Lesli Hoey, associate professor of urban and regional planning, recently appeared on WJR Radio’s “Food First Michigan” show to discuss plans for tackling food insecurity across Michigan.
Hoey uses food systems as a lens to study the sociopolitical and institutional factors that mediate the ability of citizen planners and professional planners to achieve a more equitable, sustainable, and healthy society. She is particularly interested in the intersection of food policy advocacy, planning, implementation, and evaluation.
On the show, Hoey spoke about why it’s so important for urban planners to consider food insecurity, food systems, public health outcomes, and environmental impacts of food.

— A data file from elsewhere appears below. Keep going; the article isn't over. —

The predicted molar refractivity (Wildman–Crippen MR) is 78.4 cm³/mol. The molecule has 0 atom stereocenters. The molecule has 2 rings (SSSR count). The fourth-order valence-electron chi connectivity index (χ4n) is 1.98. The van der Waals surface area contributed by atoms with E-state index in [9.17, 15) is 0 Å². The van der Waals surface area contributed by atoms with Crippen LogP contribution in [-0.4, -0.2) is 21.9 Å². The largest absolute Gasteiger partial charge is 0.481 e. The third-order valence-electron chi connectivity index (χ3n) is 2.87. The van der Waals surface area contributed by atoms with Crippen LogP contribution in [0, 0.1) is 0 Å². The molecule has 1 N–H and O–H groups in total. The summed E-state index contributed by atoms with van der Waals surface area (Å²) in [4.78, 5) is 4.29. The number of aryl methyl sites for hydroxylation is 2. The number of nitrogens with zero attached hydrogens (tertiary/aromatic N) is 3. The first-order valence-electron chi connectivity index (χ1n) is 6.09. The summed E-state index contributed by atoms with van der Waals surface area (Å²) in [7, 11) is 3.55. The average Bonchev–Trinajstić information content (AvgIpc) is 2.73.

“One lens that, at least in my work I’m trying to promote, is to not just think about individual pieces of the food system,” Hoey said. “Quite often, when there has been government-led work, especially local government-led work around some aspect of food systems, it’s been in isolated ways.”
Hoey explained that creating food security and sustainable food systems is complex, and she emphasized the multidisciplinary nature of these issues. She also said that local and state governments must be involved with solutions.
“The state should make it their responsibility to ensure that people have basic access to basic needs like food,” Hoey said. “[Not doing so] places the burden on our nonprofits and stresses our communities even further.”
Listen to the full episode of “Food First Michigan” here.